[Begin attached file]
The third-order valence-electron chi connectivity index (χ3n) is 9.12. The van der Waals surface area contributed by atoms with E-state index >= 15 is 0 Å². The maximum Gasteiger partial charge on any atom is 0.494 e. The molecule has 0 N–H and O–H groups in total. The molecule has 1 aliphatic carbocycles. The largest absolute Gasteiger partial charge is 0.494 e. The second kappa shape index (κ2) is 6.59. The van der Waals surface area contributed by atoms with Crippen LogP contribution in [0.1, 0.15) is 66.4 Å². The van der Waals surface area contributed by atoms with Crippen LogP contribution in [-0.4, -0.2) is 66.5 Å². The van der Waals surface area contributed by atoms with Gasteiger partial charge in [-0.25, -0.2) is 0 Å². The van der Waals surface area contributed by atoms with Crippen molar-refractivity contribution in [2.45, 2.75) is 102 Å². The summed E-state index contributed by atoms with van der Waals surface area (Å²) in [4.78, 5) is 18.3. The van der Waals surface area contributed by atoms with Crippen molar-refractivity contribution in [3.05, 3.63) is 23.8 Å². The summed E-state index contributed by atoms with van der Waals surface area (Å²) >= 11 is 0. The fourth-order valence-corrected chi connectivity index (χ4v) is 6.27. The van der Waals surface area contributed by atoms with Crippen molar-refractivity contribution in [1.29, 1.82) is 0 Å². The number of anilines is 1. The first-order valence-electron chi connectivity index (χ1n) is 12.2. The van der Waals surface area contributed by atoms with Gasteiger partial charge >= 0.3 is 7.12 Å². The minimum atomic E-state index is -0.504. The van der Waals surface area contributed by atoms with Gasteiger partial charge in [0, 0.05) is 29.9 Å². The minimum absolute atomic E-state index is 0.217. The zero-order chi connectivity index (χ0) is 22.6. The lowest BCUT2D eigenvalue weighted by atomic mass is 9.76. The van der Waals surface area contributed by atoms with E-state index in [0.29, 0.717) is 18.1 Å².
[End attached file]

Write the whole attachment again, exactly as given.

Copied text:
The third-order valence-electron chi connectivity index (χ3n) is 9.12. The van der Waals surface area contributed by atoms with E-state index >= 15 is 0 Å². The maximum Gasteiger partial charge on any atom is 0.494 e. The molecule has 0 N–H and O–H groups in total. The molecule has 1 aliphatic carbocycles. The largest absolute Gasteiger partial charge is 0.494 e. The second kappa shape index (κ2) is 6.59. The van der Waals surface area contributed by atoms with Crippen LogP contribution in [0.1, 0.15) is 66.4 Å². The van der Waals surface area contributed by atoms with Crippen LogP contribution in [-0.4, -0.2) is 66.5 Å². The van der Waals surface area contributed by atoms with Gasteiger partial charge in [-0.25, -0.2) is 0 Å². The van der Waals surface area contributed by atoms with Crippen molar-refractivity contribution in [2.45, 2.75) is 102 Å². The summed E-state index contributed by atoms with van der Waals surface area (Å²) in [4.78, 5) is 18.3. The van der Waals surface area contributed by atoms with Crippen molar-refractivity contribution in [3.05, 3.63) is 23.8 Å². The summed E-state index contributed by atoms with van der Waals surface area (Å²) >= 11 is 0. The fourth-order valence-corrected chi connectivity index (χ4v) is 6.27. The van der Waals surface area contributed by atoms with Crippen molar-refractivity contribution in [1.29, 1.82) is 0 Å². The number of anilines is 1. The first-order valence-electron chi connectivity index (χ1n) is 12.2. The van der Waals surface area contributed by atoms with Gasteiger partial charge >= 0.3 is 7.12 Å². The minimum atomic E-state index is -0.504. The van der Waals surface area contributed by atoms with Gasteiger partial charge in [0, 0.05) is 29.9 Å². The minimum absolute atomic E-state index is 0.217. The zero-order chi connectivity index (χ0) is 22.6. The lowest BCUT2D eigenvalue weighted by atomic mass is 9.76. The van der Waals surface area contributed by atoms with E-state index in [0.29, 0.717) is 18.1 Å².